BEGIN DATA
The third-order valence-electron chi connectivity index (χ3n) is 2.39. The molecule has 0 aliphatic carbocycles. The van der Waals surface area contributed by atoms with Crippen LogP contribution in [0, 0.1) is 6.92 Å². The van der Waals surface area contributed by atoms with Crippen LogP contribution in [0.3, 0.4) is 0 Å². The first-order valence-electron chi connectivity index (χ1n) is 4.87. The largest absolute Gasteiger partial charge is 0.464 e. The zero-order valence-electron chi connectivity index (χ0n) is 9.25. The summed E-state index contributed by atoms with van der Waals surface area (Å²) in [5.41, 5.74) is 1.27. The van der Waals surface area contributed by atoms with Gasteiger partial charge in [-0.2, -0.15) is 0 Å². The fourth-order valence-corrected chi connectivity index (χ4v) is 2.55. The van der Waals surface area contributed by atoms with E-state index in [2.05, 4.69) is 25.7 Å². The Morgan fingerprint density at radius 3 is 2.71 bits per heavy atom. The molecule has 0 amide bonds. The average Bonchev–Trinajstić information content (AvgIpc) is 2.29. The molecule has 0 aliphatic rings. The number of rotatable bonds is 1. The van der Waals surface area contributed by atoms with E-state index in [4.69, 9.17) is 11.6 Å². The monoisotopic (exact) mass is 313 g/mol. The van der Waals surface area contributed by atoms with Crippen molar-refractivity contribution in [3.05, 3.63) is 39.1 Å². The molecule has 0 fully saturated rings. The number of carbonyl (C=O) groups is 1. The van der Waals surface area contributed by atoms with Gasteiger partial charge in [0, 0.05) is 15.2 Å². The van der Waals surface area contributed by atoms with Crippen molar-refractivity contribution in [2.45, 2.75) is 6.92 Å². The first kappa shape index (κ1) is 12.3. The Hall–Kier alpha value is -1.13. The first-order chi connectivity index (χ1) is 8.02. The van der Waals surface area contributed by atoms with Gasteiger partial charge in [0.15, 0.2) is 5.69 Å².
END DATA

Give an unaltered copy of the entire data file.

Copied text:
The third-order valence-electron chi connectivity index (χ3n) is 2.39. The molecule has 0 aliphatic carbocycles. The van der Waals surface area contributed by atoms with Crippen LogP contribution in [0, 0.1) is 6.92 Å². The van der Waals surface area contributed by atoms with Crippen LogP contribution in [0.3, 0.4) is 0 Å². The first-order valence-electron chi connectivity index (χ1n) is 4.87. The largest absolute Gasteiger partial charge is 0.464 e. The zero-order valence-electron chi connectivity index (χ0n) is 9.25. The summed E-state index contributed by atoms with van der Waals surface area (Å²) in [5.41, 5.74) is 1.27. The van der Waals surface area contributed by atoms with Gasteiger partial charge in [-0.2, -0.15) is 0 Å². The fourth-order valence-corrected chi connectivity index (χ4v) is 2.55. The van der Waals surface area contributed by atoms with E-state index in [2.05, 4.69) is 25.7 Å². The Morgan fingerprint density at radius 3 is 2.71 bits per heavy atom. The molecule has 0 amide bonds. The average Bonchev–Trinajstić information content (AvgIpc) is 2.29. The molecule has 0 aliphatic rings. The number of rotatable bonds is 1. The van der Waals surface area contributed by atoms with E-state index in [4.69, 9.17) is 11.6 Å². The monoisotopic (exact) mass is 313 g/mol. The van der Waals surface area contributed by atoms with Crippen molar-refractivity contribution in [3.05, 3.63) is 39.1 Å². The molecule has 0 fully saturated rings. The number of carbonyl (C=O) groups is 1. The van der Waals surface area contributed by atoms with Gasteiger partial charge in [0, 0.05) is 15.2 Å². The van der Waals surface area contributed by atoms with Crippen molar-refractivity contribution in [2.45, 2.75) is 6.92 Å². The first kappa shape index (κ1) is 12.3. The Hall–Kier alpha value is -1.13. The first-order chi connectivity index (χ1) is 8.02. The van der Waals surface area contributed by atoms with Gasteiger partial charge in [0.15, 0.2) is 5.69 Å².